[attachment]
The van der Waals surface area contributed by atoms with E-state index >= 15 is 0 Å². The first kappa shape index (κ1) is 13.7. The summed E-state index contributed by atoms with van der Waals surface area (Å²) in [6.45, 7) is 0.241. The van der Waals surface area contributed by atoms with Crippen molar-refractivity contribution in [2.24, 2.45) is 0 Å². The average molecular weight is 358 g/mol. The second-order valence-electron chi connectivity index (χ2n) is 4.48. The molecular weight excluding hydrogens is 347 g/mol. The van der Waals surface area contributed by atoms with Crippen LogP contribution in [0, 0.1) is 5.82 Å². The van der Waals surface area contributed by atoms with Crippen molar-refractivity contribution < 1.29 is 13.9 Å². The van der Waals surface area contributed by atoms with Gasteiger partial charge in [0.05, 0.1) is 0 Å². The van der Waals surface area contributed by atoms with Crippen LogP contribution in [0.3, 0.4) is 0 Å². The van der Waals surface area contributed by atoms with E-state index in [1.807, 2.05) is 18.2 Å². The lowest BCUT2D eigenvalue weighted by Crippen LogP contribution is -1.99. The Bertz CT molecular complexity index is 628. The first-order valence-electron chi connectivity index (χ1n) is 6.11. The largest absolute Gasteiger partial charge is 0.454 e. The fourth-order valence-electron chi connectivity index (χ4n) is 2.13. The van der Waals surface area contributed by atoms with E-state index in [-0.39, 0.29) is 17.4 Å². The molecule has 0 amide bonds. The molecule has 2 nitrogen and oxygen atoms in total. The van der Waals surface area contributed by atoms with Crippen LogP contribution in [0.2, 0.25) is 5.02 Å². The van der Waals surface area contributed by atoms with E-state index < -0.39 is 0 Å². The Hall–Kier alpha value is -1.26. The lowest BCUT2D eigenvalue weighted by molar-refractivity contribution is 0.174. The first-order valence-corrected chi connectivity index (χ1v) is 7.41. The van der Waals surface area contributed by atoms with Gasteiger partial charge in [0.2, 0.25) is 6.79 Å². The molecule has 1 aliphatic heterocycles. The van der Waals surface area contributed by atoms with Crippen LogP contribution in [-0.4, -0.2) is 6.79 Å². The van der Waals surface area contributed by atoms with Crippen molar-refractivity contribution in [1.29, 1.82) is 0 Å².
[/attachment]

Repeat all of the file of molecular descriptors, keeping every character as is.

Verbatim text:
The van der Waals surface area contributed by atoms with E-state index >= 15 is 0 Å². The first kappa shape index (κ1) is 13.7. The summed E-state index contributed by atoms with van der Waals surface area (Å²) in [6.45, 7) is 0.241. The van der Waals surface area contributed by atoms with Crippen molar-refractivity contribution in [2.24, 2.45) is 0 Å². The average molecular weight is 358 g/mol. The second-order valence-electron chi connectivity index (χ2n) is 4.48. The molecular weight excluding hydrogens is 347 g/mol. The van der Waals surface area contributed by atoms with Crippen LogP contribution in [0, 0.1) is 5.82 Å². The van der Waals surface area contributed by atoms with Crippen molar-refractivity contribution < 1.29 is 13.9 Å². The van der Waals surface area contributed by atoms with Gasteiger partial charge in [0.05, 0.1) is 0 Å². The van der Waals surface area contributed by atoms with Crippen LogP contribution in [0.3, 0.4) is 0 Å². The van der Waals surface area contributed by atoms with E-state index in [1.807, 2.05) is 18.2 Å². The lowest BCUT2D eigenvalue weighted by Crippen LogP contribution is -1.99. The Bertz CT molecular complexity index is 628. The first-order valence-electron chi connectivity index (χ1n) is 6.11. The largest absolute Gasteiger partial charge is 0.454 e. The fourth-order valence-electron chi connectivity index (χ4n) is 2.13. The van der Waals surface area contributed by atoms with E-state index in [-0.39, 0.29) is 17.4 Å². The molecule has 0 amide bonds. The molecule has 2 nitrogen and oxygen atoms in total. The van der Waals surface area contributed by atoms with Crippen LogP contribution in [0.2, 0.25) is 5.02 Å². The van der Waals surface area contributed by atoms with E-state index < -0.39 is 0 Å². The Hall–Kier alpha value is -1.26. The lowest BCUT2D eigenvalue weighted by molar-refractivity contribution is 0.174. The first-order valence-corrected chi connectivity index (χ1v) is 7.41. The van der Waals surface area contributed by atoms with Gasteiger partial charge in [0.2, 0.25) is 6.79 Å². The molecule has 1 aliphatic heterocycles. The van der Waals surface area contributed by atoms with Crippen LogP contribution in [-0.4, -0.2) is 6.79 Å². The van der Waals surface area contributed by atoms with Crippen molar-refractivity contribution in [1.29, 1.82) is 0 Å².